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NJ troops welcomed home from Iraq

June 12, 2009 2:37:44 PM PDT
Little Jewel Moore thought her daddy lived inside the computer. That's because since she was 3 months old, he did. Now the 15-month-old toddler is trying to get used to the dad who lives inside her home, Lt. Col. James Moore.

And Moore, one of the 2,900 New Jersey National Guard soldiers back from Iraq after a one-year deployment, is trying to get used to the little person his baby has become and the toll his absence has had on his Jewel's older sister, Jasmine, who was 3 years old when her dad left for Baghdad.

Both children have seen him nearly every day through a Web cam, but it's not the same.

"The little one, she wasn't even walking. Now she's a totally different person," he said.

"I thought it wouldn't affect her much at the time, but I was truly surprised by Jasmine's level of emotion," he said. "That made it very hard. Even being back, she's still somewhat adjusting."

Moore's absence had an effect on his wife as well, who was left to take care of the children while working full-time. The couple moved to New Jersey from Maryland in 2006 and has no immediate family here.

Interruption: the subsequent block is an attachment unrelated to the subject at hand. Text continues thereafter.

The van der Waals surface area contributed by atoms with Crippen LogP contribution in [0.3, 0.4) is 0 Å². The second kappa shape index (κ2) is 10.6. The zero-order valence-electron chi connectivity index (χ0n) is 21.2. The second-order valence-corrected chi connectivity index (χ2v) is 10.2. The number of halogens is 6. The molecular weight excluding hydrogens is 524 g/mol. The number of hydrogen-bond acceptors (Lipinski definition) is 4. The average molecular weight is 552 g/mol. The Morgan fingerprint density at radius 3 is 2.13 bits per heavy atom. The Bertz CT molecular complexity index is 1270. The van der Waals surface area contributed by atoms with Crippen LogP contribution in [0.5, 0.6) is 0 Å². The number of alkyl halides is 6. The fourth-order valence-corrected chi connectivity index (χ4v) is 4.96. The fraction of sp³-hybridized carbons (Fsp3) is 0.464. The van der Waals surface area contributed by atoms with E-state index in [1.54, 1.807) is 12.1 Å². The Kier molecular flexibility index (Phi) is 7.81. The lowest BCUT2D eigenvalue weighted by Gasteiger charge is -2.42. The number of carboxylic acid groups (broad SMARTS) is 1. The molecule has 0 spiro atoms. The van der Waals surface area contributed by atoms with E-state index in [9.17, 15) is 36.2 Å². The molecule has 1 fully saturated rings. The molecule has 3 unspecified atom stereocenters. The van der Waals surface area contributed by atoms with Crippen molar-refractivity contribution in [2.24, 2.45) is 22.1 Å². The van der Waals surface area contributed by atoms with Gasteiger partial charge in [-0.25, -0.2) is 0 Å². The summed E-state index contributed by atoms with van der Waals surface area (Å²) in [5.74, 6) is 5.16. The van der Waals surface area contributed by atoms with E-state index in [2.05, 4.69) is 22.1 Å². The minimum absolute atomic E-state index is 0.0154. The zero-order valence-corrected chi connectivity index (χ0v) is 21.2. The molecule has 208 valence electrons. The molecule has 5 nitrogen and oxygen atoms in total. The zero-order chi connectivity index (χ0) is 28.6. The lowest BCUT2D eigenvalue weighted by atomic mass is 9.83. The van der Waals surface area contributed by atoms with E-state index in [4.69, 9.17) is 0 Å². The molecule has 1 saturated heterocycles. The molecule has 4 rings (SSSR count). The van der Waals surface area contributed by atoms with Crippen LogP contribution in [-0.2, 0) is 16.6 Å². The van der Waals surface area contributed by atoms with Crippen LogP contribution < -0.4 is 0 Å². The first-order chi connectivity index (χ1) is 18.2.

"Do you want the polite answer or the truth?" is Pia Moore's reply when asked about her life over the past year.

"It was hard with a newborn who was up for hours each night. It was an adjustment," she said.

Many other National Guard families are experiencing the same adjustment. Soldiers from the 50th Infantry Brigade Combat Team have been returning home since Memorial Day weekend. There were no casualties among the 2,900 - nearly half's of the state's total guard unit and the largest deployment of New Jersey National Guard troops to a combat zone since World War II.

Soldiers were greeted with cheers Friday as they marched through the streets of the state capital in a welcome home parade. A 19-gun salute signaled the start of a parade through downtown Trenton.

In front of the newly finished World War II memorial outside the Statehouse, soldiers were greeted by Gov. Jon S. Corzine and Maj. Gen. Glenn Rieth, who told them the state would never forget their service or needs going forward.

"We'll make sure your transition back is as successful as your service to us has been," Corzine said.

The parade ended at Sovereign Bank Arena where guardsmen were treated to a USO show that included performances by comedian Joe Piscopo of "Saturday Night Live" fame and other local entertainers.

"You are the blessing in 'God Bless America,"' Newark Mayor Cory Booker told the troops at the arena. "We welcome you home and tell you that you are not home alone."

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